Rishi Sunak’s appointment as PM has buoyed UK assets this morning and is taking the pound towards the 1.16 level against the US dollar, the highest level since the mini-budget.
“Almost all news headlines have centred around the appointment of Rishi Sunak as next Tory leader and Prime Minister.
Discussing Sterling this morning with City A.M., Matthew Ryan, Head of Market Strategy at financial services firm Ebury, said: “While there was a sense of inevitability to the appointment, particularly after Boris Johnson pulled out of the leadership race over the weekend, UK assets appear to have been buoyed by the news.”
At 42 years old, Sunak is one of the youngest Prime Ministers to ever set foot in number 10, though markets still see him “as a fairly steady pair of hands, particularly when it comes to stabilising the UK economy,” Ryan said.
Sunak’s leadership credentials are yet to really be tested, but investors seem to be of the view that his largely encouraging stint as chancellor should stand him in good stead.
“This has partly helped lift the pound back towards the 1.15 level on the US dollar, and around its highest level since the mini-budget announcement,” Ryan noted.
In one of his first major announcements, Sunak has delayed next week’s Halloween fiscal statement next week until 17 November.
The Treasury said this morning: “Prime Minister Rishi Sunak and chancellor Jeremy Hunt have agreed the Autumn Statement will be delivered on 17 November with an Office for Budget Responsibility (OBR) forecast.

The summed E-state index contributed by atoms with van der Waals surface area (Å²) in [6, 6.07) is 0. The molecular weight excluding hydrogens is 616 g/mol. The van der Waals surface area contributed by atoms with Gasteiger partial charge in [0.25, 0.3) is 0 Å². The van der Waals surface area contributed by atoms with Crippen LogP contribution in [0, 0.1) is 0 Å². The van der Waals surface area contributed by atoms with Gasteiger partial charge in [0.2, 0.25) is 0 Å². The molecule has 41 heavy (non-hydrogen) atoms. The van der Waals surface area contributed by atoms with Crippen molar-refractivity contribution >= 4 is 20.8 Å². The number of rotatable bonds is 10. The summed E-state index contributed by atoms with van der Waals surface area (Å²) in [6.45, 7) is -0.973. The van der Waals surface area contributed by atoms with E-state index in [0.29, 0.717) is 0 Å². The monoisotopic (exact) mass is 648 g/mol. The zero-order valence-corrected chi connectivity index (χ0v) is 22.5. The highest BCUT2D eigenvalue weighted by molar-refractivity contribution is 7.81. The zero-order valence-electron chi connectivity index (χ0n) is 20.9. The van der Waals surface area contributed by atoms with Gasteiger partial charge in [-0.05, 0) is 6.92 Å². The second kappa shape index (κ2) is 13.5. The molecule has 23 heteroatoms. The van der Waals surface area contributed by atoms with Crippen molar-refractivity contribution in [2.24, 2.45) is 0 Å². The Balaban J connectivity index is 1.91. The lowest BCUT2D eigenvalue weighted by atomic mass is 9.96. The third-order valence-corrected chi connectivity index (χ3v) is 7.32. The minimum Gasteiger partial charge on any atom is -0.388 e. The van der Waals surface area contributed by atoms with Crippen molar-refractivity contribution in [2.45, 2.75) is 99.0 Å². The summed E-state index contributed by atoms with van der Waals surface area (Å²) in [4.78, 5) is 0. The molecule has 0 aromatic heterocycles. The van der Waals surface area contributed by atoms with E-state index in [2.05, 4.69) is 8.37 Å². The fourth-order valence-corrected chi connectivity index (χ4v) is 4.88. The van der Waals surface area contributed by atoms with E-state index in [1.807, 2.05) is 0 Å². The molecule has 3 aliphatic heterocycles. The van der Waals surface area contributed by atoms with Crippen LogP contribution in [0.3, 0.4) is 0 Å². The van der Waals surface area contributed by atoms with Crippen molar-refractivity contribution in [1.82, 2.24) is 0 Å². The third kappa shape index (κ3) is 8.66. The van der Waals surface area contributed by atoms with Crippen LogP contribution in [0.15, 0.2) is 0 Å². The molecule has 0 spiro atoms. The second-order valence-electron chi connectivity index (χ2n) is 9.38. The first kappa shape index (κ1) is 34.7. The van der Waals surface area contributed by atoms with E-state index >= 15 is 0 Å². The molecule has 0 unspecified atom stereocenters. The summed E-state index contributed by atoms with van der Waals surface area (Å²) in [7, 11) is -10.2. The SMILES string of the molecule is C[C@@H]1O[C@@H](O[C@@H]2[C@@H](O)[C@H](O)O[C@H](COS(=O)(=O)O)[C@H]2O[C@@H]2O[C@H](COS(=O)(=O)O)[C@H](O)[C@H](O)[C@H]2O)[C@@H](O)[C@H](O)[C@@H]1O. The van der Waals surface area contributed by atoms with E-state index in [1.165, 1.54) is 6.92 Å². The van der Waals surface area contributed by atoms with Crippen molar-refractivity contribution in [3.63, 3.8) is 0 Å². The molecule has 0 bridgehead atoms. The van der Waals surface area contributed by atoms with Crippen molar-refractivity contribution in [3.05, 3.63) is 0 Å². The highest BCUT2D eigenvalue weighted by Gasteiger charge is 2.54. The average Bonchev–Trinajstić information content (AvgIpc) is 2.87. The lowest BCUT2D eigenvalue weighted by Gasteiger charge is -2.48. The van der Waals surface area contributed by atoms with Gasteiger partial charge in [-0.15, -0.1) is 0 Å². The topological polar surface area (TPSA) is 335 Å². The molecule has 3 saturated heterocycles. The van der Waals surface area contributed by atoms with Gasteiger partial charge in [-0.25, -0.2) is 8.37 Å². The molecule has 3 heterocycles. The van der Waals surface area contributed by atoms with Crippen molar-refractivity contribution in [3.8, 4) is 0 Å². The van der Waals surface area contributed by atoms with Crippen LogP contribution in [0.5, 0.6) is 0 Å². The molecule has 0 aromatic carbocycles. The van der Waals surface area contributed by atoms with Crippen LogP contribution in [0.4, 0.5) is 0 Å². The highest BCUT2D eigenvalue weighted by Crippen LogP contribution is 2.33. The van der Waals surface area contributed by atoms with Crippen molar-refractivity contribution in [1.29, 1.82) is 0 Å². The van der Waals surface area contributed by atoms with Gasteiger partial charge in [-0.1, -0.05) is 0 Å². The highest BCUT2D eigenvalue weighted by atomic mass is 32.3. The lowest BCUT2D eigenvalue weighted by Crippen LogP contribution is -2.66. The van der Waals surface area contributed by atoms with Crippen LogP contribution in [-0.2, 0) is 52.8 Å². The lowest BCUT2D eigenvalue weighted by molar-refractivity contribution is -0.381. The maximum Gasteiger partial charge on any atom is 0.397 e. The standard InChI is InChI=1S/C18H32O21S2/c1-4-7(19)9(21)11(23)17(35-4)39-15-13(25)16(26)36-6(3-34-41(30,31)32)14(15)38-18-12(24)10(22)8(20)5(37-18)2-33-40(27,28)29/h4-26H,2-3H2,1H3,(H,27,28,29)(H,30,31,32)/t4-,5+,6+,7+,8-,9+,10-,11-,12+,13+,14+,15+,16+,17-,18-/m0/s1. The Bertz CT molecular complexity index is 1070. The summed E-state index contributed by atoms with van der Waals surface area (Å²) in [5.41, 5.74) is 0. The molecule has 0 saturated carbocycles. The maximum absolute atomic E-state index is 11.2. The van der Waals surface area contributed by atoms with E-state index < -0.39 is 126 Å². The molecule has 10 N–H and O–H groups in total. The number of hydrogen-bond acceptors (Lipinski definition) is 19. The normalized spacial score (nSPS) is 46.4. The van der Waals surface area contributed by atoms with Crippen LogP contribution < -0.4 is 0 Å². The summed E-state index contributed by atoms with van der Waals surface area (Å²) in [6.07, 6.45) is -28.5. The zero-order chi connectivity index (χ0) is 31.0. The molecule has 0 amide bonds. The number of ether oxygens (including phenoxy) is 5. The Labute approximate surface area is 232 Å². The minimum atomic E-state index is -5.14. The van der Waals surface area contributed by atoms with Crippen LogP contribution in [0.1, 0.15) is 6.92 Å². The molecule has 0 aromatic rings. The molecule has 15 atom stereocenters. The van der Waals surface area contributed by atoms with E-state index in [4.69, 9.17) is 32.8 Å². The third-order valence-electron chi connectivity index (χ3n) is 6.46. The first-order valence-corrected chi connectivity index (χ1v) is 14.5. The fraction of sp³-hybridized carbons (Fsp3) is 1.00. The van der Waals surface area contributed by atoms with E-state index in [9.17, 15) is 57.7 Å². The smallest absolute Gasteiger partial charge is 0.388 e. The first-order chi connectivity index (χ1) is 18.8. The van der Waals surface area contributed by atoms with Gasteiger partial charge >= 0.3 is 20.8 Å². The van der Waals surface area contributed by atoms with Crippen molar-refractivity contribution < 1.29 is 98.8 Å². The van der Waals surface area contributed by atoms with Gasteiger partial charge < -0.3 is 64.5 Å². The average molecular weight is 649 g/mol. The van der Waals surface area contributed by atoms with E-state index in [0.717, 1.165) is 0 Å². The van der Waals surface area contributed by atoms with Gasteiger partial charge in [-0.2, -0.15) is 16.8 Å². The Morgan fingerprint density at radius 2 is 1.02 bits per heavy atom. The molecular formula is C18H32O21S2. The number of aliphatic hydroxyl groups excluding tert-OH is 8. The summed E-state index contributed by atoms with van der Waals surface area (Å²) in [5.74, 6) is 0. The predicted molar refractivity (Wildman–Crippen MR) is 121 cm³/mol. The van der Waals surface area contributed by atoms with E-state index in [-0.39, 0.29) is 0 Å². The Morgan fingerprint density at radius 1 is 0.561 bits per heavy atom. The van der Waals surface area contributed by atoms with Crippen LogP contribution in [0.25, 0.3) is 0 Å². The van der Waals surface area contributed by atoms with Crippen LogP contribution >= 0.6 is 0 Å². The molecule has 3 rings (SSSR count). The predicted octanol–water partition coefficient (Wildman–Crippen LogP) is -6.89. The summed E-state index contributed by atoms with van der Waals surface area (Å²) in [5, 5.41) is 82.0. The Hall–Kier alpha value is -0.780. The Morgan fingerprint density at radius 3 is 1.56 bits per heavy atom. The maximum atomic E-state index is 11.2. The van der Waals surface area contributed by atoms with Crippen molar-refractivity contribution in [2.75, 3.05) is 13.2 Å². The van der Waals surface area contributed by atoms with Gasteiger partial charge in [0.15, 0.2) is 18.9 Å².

Foreign ministry James Cleverly said earlier today that Sunak may want “a little more time” before it goes ahead, while The Times is reporting he will go through the statement line-by-line with chancellor Jeremy Hunt.
Hunt not going anywhere
Moreover, in other news that the markets embraced, Jeremy Hunt will remain as chancellor under Rishi Sunak as the new Prime Minister picked a top team which finely balanced the different wings of the Tory party.
Hunt is expected to deliver the planned fiscal statement in November which is set to include a series of tax hikes and spending cuts.
Close Boris Johnson ally James Cleverly was reappointed as foreign secretary, while Right-winger Suella Braverman is sensationally back in as home secretary, after being sacked from by Truss from the role last week for a sharing department documents with a Tory backbencher.
It is believed Braverman struck a deal with Sunak to get her old job back in exchange for her Tory leadership endorsement.
Dominic Raab was made Deputy Prime Minister and justice secretary – a dual role he held under Boris Johnson – while Michael Gove was brought back as levelling up and housing secretary, after a short spell on the backbenches under Liz Truss.
Ben Wallace, a close ally of Boris Johnson, has also been re-appointed as defence secretary, Grant Shapps has been made business secretary and Sunak’s leadership rival Penny Mordaunt has been re-appointed as leader of the House of Commons.
Nadhim Zahawi has been kept in Cabinet, but demoted to party chair, and Oliver Dowden is now Cabinet Office minister and chancellor of the Duchy of Lancaster.
Jacob Rees-Mogg was forced to leave as business secretary earlier this afternoon and was the first of a series of major Truss allies to be removed from Cabinet.